Business Standard

Gold prices head for best quarter in six on Russia-Ukraine war

Bullion has gained about 5.2% this quarter as a Russia's invasion of Ukraine in late February drove gold to a near record high earlier this month

Photo: Andrey Rudakov/Bloomberg

Reuters
By Bharat Gautam
(Reuters) - Gold was on course to post its biggest quarterly gain since September 2020 as the safe-haven metal's appeal was lifted by the Russia-Ukraine conflict and concerns over sky-high inflation.
 
However, by 0938 GMT, spot gold XAU= slipped 0.5% to $1,93.40 per ounce and U.S. gold futures GCv1 fell 0.6% to $1,927.80 as oil prices fell.
 
Oil plunged on news that the United States was considering releasing a large quantity of its Strategic Petroleum Reserve to tackle high fuel prices.
 
"This (lower oil prices) has somewhat allayed the inflation concerns of market participants, meaning that gold as a store of value appears to be in less demand initially today," Commerzbank said in a note.
 
Bullion has gained about 5.2% this quarter as a Russia's invasion of Ukraine in late February drove gold to a near record high earlier this month. (Full Story)
 
Along with the Ukraine crisis, worries over high inflation and whether efforts by major central banks are enough to rein it in are weighing on the economy and helping gold do well, said Brian Lan, managing director at dealer GoldSilver Central.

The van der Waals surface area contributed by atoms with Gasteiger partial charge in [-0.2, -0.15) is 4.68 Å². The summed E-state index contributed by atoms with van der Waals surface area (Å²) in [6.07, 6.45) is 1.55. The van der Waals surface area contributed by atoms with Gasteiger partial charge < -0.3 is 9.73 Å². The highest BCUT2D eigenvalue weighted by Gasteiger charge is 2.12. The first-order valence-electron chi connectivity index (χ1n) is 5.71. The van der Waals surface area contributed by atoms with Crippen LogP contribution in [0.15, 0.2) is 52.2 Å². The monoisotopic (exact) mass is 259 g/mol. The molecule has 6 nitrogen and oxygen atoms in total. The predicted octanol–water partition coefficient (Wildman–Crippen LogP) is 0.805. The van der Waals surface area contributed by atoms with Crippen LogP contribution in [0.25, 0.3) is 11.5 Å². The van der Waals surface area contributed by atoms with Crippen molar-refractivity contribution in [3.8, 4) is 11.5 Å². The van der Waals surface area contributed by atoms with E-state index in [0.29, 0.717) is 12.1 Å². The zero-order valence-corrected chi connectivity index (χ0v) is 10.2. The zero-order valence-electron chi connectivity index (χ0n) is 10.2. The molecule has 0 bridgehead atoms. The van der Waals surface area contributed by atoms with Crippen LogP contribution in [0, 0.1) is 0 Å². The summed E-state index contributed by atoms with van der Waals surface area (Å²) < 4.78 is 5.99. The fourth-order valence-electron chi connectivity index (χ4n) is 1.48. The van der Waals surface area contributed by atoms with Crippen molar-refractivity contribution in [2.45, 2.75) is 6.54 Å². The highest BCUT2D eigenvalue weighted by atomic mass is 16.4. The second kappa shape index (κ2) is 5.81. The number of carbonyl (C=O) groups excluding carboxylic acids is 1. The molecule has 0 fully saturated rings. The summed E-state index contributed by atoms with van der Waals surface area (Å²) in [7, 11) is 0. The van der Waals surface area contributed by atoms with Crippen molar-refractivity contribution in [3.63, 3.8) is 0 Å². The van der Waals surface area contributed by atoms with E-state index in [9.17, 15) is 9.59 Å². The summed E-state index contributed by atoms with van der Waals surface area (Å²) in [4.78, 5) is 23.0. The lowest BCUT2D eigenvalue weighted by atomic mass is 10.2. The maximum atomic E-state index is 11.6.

Meanwhile, European stocks were set for the biggest quarterly drop since the start of 2020. MKTS/GLOB
 
Non-yielding bullion is considered a safe store of value during uncertain times and a hedge against inflation.
 
Gold also remains en route to post a monthly rise, despite falling earlier in the month ahead of the U.S. Federal Reserve's decision to hike borrowing costs for the first time in three years to tame inflation. (Full Story)
 
Silver XAG= dipped 0.6% to $24.69 per ounce. Platinum XPT= slipped 0.7% to $983.27. Still, they were set to record quarterly gains.
 
Auto-catalyst metal palladium XPD= slipped 1.3% to $2,235.77, but is set for its sharpest quarterly jump since September 2020, having hit record highs earlier this month after the West heaped sanctions on top-producer Russia. (Full Story)
 
(Reporting by Bharat Govind Gautam in Bengaluru; Editing by Amy Caren Daniel)

(Only the headline and picture of this report may have been reworked by the Business Standard staff; the rest of the content is auto-generated from a syndicated feed.)

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First Published: Mar 31 2022 | 6:08 PM IST

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